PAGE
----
"Bergström Winery: Intensely-farmed vineyards = big wine for young winemaker"
by Christina Kelly, Avalon Staff Writer
NEWBERG-Josh Bergström hovers over his plot of vineyards and meticulously prunes the vines like a bonsai grower.
One of Oregon's newest winemakers, Bergström learned earlier on, from studies in France, that intense farming of grape crops produces the best wine. And Bergström's wines are lovely and intense with plenty of fruit flavors lingering in the mouth.
The wines are surprising for such a youthful winemaker. At 27, Bergström is one of the youngest winemakers in Oregon, a fact that usually produces a grin on his face and a slight shrug of the shoulders. Bergström learned his craft well, and continues to learn from such winemakers as Lynn Penner-Ash, Dick Ponzi, Eric Hamacher and Mike Etzel from Beaux Freres.
"We know exactly what's going on in our vineyards," said Bergström, who works the fields with his assistant, Anthony Filiberti. "We're farming all the time and in the vineyard all year long.
"It's in the vineyard where we make our wines."
The Bergström family moved out to Dundee from Portland in 1997, with the idea of producing wine from 15 acres in the Red Hills on Worden Hill Road. Bergström's father, a Portland surgeon, and sister, a real estate agent, became Bergström's financial partners in the venture.
Bergström studied with wine growers in the area before purchasing fruit to make his first wine in 1999. He and Filiberti sourced grapes from Archery Summit, Wahle Vineyards and Highland Vineyards.
"We were blessed to work with such vineyard managers," said Filiberti. "It is nice to sit down and have a good relationship with the growers and managers." The two winemakers estimate they make at least 25 trips through each vineyard every year, positioning leaves for maximum ripening, color and tannin development. Certain rows of grape vines are dedicated to Bergström, and the two winemakers watch over the crops like a mother bear with cubs. The same goes for the estate crops on the Bergström land.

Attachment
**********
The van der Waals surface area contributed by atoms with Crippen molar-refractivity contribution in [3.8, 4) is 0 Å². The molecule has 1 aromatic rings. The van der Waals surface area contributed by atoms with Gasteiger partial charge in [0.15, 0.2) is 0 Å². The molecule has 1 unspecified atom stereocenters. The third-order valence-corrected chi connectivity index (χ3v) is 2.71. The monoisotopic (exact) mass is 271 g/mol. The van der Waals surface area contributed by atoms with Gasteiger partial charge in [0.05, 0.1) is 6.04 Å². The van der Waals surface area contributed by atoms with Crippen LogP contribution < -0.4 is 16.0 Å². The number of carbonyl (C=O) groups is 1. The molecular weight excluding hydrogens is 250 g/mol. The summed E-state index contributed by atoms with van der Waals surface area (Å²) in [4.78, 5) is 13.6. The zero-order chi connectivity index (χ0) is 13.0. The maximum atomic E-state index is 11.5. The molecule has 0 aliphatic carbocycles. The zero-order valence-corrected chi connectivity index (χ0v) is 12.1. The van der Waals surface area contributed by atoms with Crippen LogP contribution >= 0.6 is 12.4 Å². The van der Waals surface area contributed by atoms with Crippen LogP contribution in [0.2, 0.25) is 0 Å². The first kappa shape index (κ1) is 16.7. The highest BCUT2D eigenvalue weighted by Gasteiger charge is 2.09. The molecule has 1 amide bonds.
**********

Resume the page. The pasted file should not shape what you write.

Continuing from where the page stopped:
As crop managers, Bergström and Filiberti do not use any herbicides or insecticides in the field.
"We look forward to using biodynamic practices in our vineyards, which include more composting and working with different natural preparations of plant and rock matter to help feed our soils," said Bergström.
The Bergström 2000 Pinot Gris, a hugely successful wine, is no longer available. The 2001 Pinot Gris will make its public debut at the Bergström Winery open house on Memorial Day.
The 2000 Chardonnay comes from 30-year-old vines with sandy soils and low yields. The wine first exhibited pear, apple and pineapple and originally had a green hue for about eight months. Now, the wine is showing honey, vanilla and a little spice. With a 14 percent alcohol content, this is a big, beautiful wine.
"We rely on the purity of our fruit and let it speak for itself," Bergström said.
Bergström's 2000 Pinot Noir has a wonderful smoky flavor. It is still a little tight in the bottle, but a few more months will give it time to expand into a dazzling wine. The fruit is rich, with plenty of spice. (Bergström's 1999 Pinot Noir received 91 points from Wine Spectator).
The 2000 Arcus Vineyard Pinot Noir is, by far, Bergström's most structured wine, with a alcohol content of 14.5 percent. This wine has big, beefy tannins and is a great candidate for aging. In a few years, this wine will rival any Pinot Noir out on the market. It just needs a little time, but it has the staying power to cellar very well.
Bergström says the 2001 crop was a struggle to get color. He believes the wines made from 2001 grapes will "show who is farming correctly."
"There is a huge amount of wine made from 2001," Bergström said. "But when you taste the wine, you'll know who is true to their vineyard."
The wine produced in 1999 was very good, Bergström said. The crop from 2000 is tannic and should age well. The 2001 vintage will be somewhere in between '99 and '00.
Because of limited production, Bergström's wines are hard to find. The winery is built to produce about 5,000 cases, but is currently producing around 2,000 cases. Since he is picky about his crops, Bergström is also picky about who sells his wines.
"We only sell to places that hand sell our wines," Bergström said. "We have a handful of dedicated retailers that know the industry well."
One of the few places to sell Bergström is Avalon. But supplies are very limited, and the wines will go quickly.
A Bergström wine in the cellar is a great treasure to open a few years later. Since Bergström is finding his stride at such a young age, it can only bode well for those of us who get to taste his progress over the years.